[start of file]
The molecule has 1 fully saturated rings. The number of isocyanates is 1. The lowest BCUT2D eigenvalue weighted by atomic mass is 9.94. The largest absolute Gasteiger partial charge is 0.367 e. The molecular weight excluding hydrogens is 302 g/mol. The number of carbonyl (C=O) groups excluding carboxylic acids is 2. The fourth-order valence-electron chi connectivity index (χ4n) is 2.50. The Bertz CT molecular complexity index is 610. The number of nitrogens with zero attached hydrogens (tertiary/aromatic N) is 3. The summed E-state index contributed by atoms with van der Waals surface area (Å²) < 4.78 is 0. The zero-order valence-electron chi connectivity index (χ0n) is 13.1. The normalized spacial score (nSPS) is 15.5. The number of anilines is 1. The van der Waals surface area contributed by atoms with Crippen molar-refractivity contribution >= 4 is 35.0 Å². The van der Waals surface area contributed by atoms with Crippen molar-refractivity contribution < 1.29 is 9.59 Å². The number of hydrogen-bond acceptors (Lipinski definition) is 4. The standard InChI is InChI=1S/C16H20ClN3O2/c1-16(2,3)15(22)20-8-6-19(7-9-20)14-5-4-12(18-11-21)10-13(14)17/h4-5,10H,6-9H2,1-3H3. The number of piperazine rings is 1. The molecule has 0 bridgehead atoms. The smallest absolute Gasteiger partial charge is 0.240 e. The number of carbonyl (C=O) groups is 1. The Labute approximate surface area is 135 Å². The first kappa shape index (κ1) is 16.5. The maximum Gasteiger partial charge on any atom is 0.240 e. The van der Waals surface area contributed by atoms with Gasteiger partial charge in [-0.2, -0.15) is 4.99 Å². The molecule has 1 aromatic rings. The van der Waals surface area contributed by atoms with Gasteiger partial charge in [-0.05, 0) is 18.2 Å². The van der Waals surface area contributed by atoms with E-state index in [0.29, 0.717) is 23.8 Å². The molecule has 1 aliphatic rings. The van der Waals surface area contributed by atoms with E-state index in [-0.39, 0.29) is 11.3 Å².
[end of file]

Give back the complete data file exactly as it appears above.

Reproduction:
The molecule has 1 fully saturated rings. The number of isocyanates is 1. The lowest BCUT2D eigenvalue weighted by atomic mass is 9.94. The largest absolute Gasteiger partial charge is 0.367 e. The molecular weight excluding hydrogens is 302 g/mol. The number of carbonyl (C=O) groups excluding carboxylic acids is 2. The fourth-order valence-electron chi connectivity index (χ4n) is 2.50. The Bertz CT molecular complexity index is 610. The number of nitrogens with zero attached hydrogens (tertiary/aromatic N) is 3. The summed E-state index contributed by atoms with van der Waals surface area (Å²) < 4.78 is 0. The zero-order valence-electron chi connectivity index (χ0n) is 13.1. The normalized spacial score (nSPS) is 15.5. The number of anilines is 1. The van der Waals surface area contributed by atoms with Crippen molar-refractivity contribution >= 4 is 35.0 Å². The van der Waals surface area contributed by atoms with Crippen molar-refractivity contribution < 1.29 is 9.59 Å². The number of hydrogen-bond acceptors (Lipinski definition) is 4. The standard InChI is InChI=1S/C16H20ClN3O2/c1-16(2,3)15(22)20-8-6-19(7-9-20)14-5-4-12(18-11-21)10-13(14)17/h4-5,10H,6-9H2,1-3H3. The number of piperazine rings is 1. The molecule has 0 bridgehead atoms. The smallest absolute Gasteiger partial charge is 0.240 e. The number of carbonyl (C=O) groups is 1. The Labute approximate surface area is 135 Å². The first kappa shape index (κ1) is 16.5. The maximum Gasteiger partial charge on any atom is 0.240 e. The van der Waals surface area contributed by atoms with Gasteiger partial charge in [-0.2, -0.15) is 4.99 Å². The molecule has 1 aromatic rings. The van der Waals surface area contributed by atoms with Gasteiger partial charge in [-0.05, 0) is 18.2 Å². The van der Waals surface area contributed by atoms with E-state index in [0.29, 0.717) is 23.8 Å². The molecule has 1 aliphatic rings. The van der Waals surface area contributed by atoms with E-state index in [-0.39, 0.29) is 11.3 Å².